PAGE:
Wicked Steep: Falling Rock Canyon

Long, steep, loose and a little dangerous. This hike has all the makings of an adventure.

L ast month, I talked Manny Castillo into a failed attempt up Condor Peak. It was rough. Epic rough. I’m not sure how, but somehow I managed to talk Manny Castillo into another hike – which would prove to be more “epic rough” than the last one. Our objective: Ontario Peak via Falling Rock Canyon.

Ontario Peak via Falling Rock Canyon Quick Facts

  • Self-serve permit required

  • Adventure Pass required for parking

  • Class 2 and 3, with snow and ice in winter

  • Allow 10 hours

  • Very strenuous

  • 4,170′ of elevation gain

  • 14-mile loop

  • Trail tops out at 8,694′ for Ontario and 8,441′ for Bighorn

The Falling Rock Canyon route to Ontario Peak begins at Icehouse Canyon. After a half mile, the route cuts across the creek then follows a steep avalanche chute to Sugarloaf Peak. From there, the hike follows the contours of the ridges that connect the mountains to the summit.

Starting out at the base of Falling Rock Canyon

The canyon is lush and forested, but the further you go, the forest transitions into loose sand, scree, and boulders. Eventually, the route becomes so steep that we eventually had to climb side-by-side due to the boulders we were kicking loose with each step. It was nearly impossible to climb without creating a small avalanche. Fortunately, no one was below us. I didn’t think of bringing helmets, but I should have.

Midway up Falling Rock Canyon

As we approached the last 500 vertical feet toward Sugarloaf Peak, we became mired in deep sand and huge loose boulders. At one point, Manny’s attempts at trying to secure his footing turned into dog-paddling through the sand to keep himself from sliding down the shoot with the boulders he was kicking loose. Understandably, Manny was a little nervous. I have to admit, I was too. I thought about descending at this point, but I felt like it would be safer to push to the summit. If we could reach the summit ridge, we could descend on a well established trail.

Near the summit of Sugarloaf, it gets really steep and loose

Near the top, it was extremely steep and loose class 3 bouldering, except every time we grabbed a handhold on a secure rock, the rock came loose in our hands. Every move had to be made slowly and with great care through this section. Eventually we made it to the ridge of Sugarloaf Peak where we could stand up and walk to the summit. It was a perfectly cool, clear day. We saw Ontario Peak across the valley, which was connected by a lower ridge. We took a much needed 20-minute break and snapped some pictures.

Sugarloaf Peak

As we crossed the narrow ridge between Sugarloaf and Ontario Peak, we lost some elevation, but at least there’s no more loose rock or avalanche chutes. Still, it is really steep, as in “Register Ridge on Mount Baldy” steep. We slogged our way up for what seemed like forever, and every time we’d think we were almost to the top, there was always more mountain to climb.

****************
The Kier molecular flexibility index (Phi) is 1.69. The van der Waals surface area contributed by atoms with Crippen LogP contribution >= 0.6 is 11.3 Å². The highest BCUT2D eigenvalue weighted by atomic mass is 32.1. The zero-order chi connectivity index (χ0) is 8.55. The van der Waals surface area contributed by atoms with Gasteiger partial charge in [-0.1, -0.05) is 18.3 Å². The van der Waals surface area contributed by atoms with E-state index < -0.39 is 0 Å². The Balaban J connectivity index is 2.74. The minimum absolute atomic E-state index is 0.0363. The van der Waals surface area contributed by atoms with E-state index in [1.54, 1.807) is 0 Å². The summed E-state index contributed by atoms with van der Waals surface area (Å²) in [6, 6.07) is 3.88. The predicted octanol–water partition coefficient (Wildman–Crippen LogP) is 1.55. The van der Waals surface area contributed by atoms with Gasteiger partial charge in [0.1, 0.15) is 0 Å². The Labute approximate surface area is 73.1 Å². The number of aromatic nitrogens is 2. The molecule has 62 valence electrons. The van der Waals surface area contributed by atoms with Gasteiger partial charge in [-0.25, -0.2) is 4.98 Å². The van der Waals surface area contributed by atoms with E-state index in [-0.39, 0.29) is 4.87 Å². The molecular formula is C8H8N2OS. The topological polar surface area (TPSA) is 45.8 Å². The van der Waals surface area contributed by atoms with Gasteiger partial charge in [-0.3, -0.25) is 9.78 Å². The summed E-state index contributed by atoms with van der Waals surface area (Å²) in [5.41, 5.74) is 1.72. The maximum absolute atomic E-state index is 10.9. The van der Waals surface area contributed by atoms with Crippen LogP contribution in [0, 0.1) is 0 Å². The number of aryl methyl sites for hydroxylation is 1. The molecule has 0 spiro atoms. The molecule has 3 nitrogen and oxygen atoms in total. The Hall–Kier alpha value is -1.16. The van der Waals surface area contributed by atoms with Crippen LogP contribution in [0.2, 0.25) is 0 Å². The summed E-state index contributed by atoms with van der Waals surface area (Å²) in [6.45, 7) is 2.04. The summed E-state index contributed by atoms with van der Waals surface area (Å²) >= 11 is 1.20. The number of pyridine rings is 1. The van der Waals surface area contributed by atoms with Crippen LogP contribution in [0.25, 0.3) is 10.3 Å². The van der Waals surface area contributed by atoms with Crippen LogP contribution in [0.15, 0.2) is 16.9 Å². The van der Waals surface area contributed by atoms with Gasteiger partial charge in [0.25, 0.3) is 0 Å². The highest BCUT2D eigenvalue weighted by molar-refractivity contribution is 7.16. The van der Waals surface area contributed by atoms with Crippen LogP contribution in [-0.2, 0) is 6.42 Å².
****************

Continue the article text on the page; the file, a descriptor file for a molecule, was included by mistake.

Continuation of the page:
Looking ahead to Ontario Peak from Sugarloaf Peak

Eventually, we acquired the ridge, which led us to Ontario Peak. It was a “June Gloom” day across all of southern California, but the cloud line was at 7,500 feet. From our perspective, we were greeted by a sea of clouds extending all the way to the ocean. It was breathtaking.

From Ontario Peak, San Jacinto is visible in the background puncturing the sea of clouds

After a lunch break, we decided to cut across and try to reach Bighorn Peak. Manny seemed a little reluctant after that miserable slog up Ontario. It looked really close, but it turns out it wasn’t. We were both pretty beat, but we pressed on and made Bighorn Peak. On the way down, we had planned to connect to the trail and follow it back down to Icehouse Canyon, but somewhere along the way we lost the trail. Thanks to how tired we were at that point, we just took kind of a steep shortcut to the Icehouse Canyon trail.

Overall, I don’t think I ever want to do this hike again. It was just too dangerous with all the loose rock. To quote Manny: “It was one of the hardest things I’ve ever done.” I won’t disagree with him—on a scale of one to ten, that hike was probably an 8. The steepness reminded me of Mount Rainier without the glacier. The devil may not live on Diablo Mountain, but there are a lot of falling rocks that live in Falling Rock Canyon. I don’t care to visit them again anytime soon.

Trail Map

Buy the Map of this Area on Amazon.com Download GPX File

Elevation Profile

Directions to the Icehouse Canyon Trailhead

From the 210, take the Mount Baldy exit and travel north. Go through Mount Baldy Village and continue up the hill for a few miles. Take a right at the fork in the road toward Icehouse Canyon. The road ends in a parking lot. Get there before 7am on the weekends or you will have to park a long way from the trailhead. You will need to display the National Forest Adventure Pass to park at the trailhead. These can be obtained at the Mount Baldy Ranger Station on the way up.

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